Prevalence and predictors of self-medication practices in the population of Saudi Arabia: systematic review
A review on practices of self-prescription among Saudi Arabian residents with a thorough understanding of the burden, type of medications, and causes for medicating themselves were conducted. A wide range of electronic bibliographic databases such as PubMed, Embase, and ERIC was searched. 15 full-text studies which measured the prevalence of self-medication across different areas of Saudi Arabia from 2005 to 2020 were incorporated in the review.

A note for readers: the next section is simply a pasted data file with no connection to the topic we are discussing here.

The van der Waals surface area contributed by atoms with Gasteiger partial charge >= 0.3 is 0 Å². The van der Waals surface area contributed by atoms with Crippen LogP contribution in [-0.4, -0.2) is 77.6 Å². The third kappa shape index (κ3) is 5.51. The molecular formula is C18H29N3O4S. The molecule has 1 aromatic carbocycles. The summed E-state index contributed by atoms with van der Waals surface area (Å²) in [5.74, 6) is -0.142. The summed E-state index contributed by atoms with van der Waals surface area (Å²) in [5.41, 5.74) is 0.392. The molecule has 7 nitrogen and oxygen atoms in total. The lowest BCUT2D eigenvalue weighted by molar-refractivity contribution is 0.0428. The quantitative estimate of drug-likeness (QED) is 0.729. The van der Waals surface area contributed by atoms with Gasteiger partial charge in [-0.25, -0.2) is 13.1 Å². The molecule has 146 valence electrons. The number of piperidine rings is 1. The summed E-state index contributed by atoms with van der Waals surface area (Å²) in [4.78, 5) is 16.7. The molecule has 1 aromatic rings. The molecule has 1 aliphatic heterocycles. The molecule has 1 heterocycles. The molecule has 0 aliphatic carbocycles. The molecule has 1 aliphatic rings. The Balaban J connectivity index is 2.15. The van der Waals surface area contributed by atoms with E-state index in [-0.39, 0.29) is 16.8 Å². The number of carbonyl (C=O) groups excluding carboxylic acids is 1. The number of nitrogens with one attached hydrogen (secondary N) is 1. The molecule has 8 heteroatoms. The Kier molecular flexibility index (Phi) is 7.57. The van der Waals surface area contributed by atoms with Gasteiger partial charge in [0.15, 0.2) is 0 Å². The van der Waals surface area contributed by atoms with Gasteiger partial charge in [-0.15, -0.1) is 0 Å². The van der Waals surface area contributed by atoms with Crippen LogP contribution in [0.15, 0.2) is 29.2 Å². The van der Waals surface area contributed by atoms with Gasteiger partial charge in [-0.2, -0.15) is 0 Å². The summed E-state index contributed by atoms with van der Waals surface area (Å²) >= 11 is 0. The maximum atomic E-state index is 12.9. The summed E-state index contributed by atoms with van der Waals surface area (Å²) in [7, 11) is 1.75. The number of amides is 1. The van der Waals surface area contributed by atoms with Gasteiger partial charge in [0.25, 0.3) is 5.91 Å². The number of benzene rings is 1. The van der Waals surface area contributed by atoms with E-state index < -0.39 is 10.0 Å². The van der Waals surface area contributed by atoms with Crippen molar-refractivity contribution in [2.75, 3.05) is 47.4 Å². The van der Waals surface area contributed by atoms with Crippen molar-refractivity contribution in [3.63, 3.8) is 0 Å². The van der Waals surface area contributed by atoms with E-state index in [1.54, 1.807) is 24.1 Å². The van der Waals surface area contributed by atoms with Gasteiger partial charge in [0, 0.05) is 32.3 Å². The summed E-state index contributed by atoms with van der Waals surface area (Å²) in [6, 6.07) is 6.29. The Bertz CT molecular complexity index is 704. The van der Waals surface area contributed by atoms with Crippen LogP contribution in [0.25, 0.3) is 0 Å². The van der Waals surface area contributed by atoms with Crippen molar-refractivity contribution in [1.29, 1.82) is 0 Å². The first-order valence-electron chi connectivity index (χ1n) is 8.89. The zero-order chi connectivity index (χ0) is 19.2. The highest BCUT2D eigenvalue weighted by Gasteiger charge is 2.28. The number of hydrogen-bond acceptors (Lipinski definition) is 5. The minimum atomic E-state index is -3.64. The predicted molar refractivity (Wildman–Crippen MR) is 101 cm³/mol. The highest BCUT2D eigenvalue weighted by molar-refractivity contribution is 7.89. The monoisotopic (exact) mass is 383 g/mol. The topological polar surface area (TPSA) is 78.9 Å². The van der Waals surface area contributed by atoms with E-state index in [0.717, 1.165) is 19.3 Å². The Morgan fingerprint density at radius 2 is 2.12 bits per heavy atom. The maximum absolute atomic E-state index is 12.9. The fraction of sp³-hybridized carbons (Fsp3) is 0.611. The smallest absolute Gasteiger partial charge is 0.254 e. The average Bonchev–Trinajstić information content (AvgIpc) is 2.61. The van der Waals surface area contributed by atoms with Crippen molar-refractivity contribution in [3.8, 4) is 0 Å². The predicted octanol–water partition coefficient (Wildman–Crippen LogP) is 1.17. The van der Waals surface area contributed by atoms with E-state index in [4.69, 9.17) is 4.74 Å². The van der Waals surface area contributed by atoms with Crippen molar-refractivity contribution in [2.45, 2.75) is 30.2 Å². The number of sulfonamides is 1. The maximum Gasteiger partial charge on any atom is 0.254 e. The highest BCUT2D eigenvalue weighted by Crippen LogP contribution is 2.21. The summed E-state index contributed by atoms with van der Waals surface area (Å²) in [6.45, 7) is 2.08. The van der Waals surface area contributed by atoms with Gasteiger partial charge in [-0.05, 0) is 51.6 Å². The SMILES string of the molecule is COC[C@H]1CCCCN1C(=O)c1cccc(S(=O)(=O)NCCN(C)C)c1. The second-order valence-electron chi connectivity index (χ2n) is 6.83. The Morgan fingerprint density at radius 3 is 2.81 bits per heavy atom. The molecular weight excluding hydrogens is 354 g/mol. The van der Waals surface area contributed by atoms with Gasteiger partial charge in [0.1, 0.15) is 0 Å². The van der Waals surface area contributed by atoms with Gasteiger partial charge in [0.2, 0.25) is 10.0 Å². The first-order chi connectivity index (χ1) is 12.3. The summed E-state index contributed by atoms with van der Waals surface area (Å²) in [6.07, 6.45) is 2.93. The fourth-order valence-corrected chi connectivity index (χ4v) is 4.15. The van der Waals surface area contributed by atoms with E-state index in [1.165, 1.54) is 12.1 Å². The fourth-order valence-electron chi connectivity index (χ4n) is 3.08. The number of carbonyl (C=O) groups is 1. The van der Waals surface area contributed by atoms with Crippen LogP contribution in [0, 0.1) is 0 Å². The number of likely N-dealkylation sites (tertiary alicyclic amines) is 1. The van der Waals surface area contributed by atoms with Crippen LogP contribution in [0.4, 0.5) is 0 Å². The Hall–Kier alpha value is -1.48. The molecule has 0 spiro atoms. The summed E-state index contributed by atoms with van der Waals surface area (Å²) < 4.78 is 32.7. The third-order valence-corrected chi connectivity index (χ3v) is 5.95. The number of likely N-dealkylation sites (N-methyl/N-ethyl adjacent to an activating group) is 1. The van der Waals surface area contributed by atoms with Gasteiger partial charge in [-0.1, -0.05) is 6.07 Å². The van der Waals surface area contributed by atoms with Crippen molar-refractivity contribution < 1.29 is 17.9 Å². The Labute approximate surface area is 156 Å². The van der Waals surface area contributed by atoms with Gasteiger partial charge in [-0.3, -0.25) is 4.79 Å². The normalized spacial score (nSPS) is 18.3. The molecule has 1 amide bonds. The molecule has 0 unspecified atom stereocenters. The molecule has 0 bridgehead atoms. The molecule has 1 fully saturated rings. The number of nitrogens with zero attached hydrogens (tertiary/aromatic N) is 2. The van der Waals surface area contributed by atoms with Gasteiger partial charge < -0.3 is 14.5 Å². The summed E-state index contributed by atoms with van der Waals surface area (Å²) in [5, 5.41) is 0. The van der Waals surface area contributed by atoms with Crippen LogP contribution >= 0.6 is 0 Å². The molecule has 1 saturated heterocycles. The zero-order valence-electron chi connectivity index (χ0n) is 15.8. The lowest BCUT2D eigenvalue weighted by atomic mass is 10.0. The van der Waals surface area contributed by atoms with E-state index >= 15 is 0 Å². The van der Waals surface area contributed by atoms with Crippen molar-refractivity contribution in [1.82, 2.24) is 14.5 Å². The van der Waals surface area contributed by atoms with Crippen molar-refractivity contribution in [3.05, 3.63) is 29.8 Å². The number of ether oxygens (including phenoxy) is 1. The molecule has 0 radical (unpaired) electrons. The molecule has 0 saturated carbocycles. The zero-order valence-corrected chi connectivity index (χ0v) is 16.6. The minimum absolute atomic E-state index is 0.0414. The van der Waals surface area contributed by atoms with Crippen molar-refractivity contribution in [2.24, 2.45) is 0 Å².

There was a broad difference in the frequency of self-medication practices with a minimum of 11.4% to a maximum of 93.1%. The highest prevalence of self-medication practices was reported by Alzaharni et al., 2015 and the lowest was reported by Makeen et al., 2019. All of the studies assessed the self-medication practices for antibiotics except few studies that also evaluated analgesics, antipyretics, antihistamines, and herbs. Reasons for self-medication included age, lack of knowledge about adverse effects, advice by a friend, the shortest distance from pharmacies to homes, young age, dissatisfaction with health care system, minor ailments or symptoms, difficulty in obtaining medical help, lack of time, and wrong perception about the efficacy of antibiotics in treating infections. This review demonstrates a greater prevalence of self-medication in Saudi Arabia, which calls for urgent actions by health authorities. The technology could be used to deliver prescriptions from doctors to dispensing chemists centered on which supply would happen to customers. The approach can restrict the salvage of prescription and will assist to save the data, which regulatory authorities of the drug can scrutinize and review.
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